In this study, we investigated the phylogenetic distribution of the bacteria present in an operating rainwater tank by denaturing gradient gel electrophoresis (DGGE), and compared the bacterial composition in rainwater and biofilm from the inlet and outlet of the tank. Seventeen species were identified, the DGGE profiles of which showed a clear difference between the planktonic bacterial community and the community in the biofilm. Most of the bacteria were closely related to fresh water, soil, and biofilm bacteria found in natural environments. The high proportion of Proteobacteria indicates the generally clean oligotrophic nature of the tank water. Biofilm formation is an advantage for bacteria that exist in oligotrophic environments. The groups identified in the biofilm, such as Sphingomonas, Bacillus, and Sphingophyxis, have been demonstrated to degrade certain contaminants and to act as bio-control agents. Thus, biofilm formation in rainwater tanks not only represents a survival strategy for bacteria, but also serves as a natural filter by removing contaminants and bacteria from rainwater.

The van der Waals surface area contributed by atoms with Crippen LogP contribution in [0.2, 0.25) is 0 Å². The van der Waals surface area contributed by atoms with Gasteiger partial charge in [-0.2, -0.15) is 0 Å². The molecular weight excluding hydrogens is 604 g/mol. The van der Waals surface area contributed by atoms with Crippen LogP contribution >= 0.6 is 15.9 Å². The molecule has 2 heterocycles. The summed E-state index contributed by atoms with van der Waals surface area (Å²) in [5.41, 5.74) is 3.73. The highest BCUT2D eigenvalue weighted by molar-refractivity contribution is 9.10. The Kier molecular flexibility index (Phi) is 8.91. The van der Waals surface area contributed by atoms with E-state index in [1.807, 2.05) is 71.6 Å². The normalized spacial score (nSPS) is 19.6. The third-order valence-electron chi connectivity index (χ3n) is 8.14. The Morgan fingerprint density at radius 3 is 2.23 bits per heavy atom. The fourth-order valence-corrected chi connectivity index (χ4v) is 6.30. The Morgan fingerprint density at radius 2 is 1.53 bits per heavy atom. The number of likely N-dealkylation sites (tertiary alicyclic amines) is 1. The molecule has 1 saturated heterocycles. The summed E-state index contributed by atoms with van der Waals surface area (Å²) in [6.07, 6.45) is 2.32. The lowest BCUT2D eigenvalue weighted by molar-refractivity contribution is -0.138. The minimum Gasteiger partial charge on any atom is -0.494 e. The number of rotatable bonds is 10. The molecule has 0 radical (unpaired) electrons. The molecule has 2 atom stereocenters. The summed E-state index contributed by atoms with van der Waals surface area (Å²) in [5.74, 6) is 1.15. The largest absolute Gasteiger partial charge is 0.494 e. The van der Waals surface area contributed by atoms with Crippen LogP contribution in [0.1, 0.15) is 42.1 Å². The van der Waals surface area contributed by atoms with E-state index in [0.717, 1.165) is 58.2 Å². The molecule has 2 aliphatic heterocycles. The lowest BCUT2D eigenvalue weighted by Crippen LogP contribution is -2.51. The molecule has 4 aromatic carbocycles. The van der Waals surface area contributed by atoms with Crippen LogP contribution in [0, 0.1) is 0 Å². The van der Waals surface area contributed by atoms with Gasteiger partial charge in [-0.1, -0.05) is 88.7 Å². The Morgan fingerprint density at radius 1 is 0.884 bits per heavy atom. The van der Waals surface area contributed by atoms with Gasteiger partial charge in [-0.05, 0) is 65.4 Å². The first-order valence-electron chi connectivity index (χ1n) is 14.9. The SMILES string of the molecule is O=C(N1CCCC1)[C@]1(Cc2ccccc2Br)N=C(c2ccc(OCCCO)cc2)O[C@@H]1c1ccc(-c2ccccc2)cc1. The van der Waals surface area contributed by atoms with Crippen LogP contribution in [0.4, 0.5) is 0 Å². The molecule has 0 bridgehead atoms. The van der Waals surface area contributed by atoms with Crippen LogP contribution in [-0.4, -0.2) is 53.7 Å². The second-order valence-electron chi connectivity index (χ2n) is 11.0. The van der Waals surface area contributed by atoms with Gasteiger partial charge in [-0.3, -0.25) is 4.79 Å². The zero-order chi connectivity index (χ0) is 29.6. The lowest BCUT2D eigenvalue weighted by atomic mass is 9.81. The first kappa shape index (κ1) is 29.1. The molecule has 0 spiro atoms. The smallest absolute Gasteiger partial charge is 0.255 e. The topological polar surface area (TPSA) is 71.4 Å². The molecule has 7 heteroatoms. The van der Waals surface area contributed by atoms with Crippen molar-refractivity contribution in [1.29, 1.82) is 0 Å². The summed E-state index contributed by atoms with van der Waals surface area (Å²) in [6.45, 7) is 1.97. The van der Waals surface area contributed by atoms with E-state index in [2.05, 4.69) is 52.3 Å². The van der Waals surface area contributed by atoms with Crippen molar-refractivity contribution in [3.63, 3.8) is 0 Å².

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Research Article| April 01 2011
Composition and distribution of bacteria in an operating rainwater harvesting tank
Water Sci Technol (2011) 63 (7): 1524–1530.
Mikyeong Kim, Mooyoung Han; Composition and distribution of bacteria in an operating rainwater harvesting tank. Water Sci Technol 1 April 2011; 63 (7): 1524–1530. doi: https://doi.org/10.2166/wst.2011.410
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